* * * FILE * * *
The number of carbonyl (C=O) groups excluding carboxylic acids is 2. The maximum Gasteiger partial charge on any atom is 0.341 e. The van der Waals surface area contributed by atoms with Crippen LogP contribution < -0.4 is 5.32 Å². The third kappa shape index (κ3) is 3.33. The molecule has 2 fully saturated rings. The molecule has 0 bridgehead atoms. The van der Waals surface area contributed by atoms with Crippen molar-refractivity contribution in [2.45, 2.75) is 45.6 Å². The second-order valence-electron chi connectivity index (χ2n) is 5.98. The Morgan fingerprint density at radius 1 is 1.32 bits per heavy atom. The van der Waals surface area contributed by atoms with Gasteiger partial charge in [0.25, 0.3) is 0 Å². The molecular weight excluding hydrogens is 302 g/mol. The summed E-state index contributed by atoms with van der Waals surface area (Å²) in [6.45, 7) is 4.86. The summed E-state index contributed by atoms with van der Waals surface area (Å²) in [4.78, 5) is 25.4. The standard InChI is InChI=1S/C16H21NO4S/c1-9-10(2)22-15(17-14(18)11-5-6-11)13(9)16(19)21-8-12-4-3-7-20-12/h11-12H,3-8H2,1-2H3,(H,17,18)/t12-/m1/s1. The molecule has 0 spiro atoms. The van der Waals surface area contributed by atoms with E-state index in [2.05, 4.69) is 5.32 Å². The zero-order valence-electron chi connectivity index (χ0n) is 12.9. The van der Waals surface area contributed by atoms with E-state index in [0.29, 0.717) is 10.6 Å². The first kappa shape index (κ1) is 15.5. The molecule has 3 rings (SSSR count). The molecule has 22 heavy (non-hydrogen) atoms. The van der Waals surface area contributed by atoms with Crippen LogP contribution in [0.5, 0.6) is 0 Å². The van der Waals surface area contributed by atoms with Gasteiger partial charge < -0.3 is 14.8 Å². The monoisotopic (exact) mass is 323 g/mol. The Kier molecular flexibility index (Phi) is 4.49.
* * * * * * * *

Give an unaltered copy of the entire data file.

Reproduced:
The number of carbonyl (C=O) groups excluding carboxylic acids is 2. The maximum Gasteiger partial charge on any atom is 0.341 e. The van der Waals surface area contributed by atoms with Crippen LogP contribution < -0.4 is 5.32 Å². The third kappa shape index (κ3) is 3.33. The molecule has 2 fully saturated rings. The molecule has 0 bridgehead atoms. The van der Waals surface area contributed by atoms with Crippen molar-refractivity contribution in [2.45, 2.75) is 45.6 Å². The second-order valence-electron chi connectivity index (χ2n) is 5.98. The Morgan fingerprint density at radius 1 is 1.32 bits per heavy atom. The van der Waals surface area contributed by atoms with Gasteiger partial charge in [0.25, 0.3) is 0 Å². The molecular weight excluding hydrogens is 302 g/mol. The summed E-state index contributed by atoms with van der Waals surface area (Å²) in [6.45, 7) is 4.86. The summed E-state index contributed by atoms with van der Waals surface area (Å²) in [4.78, 5) is 25.4. The standard InChI is InChI=1S/C16H21NO4S/c1-9-10(2)22-15(17-14(18)11-5-6-11)13(9)16(19)21-8-12-4-3-7-20-12/h11-12H,3-8H2,1-2H3,(H,17,18)/t12-/m1/s1. The molecule has 0 spiro atoms. The van der Waals surface area contributed by atoms with E-state index in [2.05, 4.69) is 5.32 Å². The zero-order valence-electron chi connectivity index (χ0n) is 12.9. The van der Waals surface area contributed by atoms with E-state index in [0.29, 0.717) is 10.6 Å². The first kappa shape index (κ1) is 15.5. The molecule has 3 rings (SSSR count). The molecule has 22 heavy (non-hydrogen) atoms. The van der Waals surface area contributed by atoms with Crippen LogP contribution in [0.5, 0.6) is 0 Å². The van der Waals surface area contributed by atoms with Gasteiger partial charge < -0.3 is 14.8 Å². The monoisotopic (exact) mass is 323 g/mol. The Kier molecular flexibility index (Phi) is 4.49.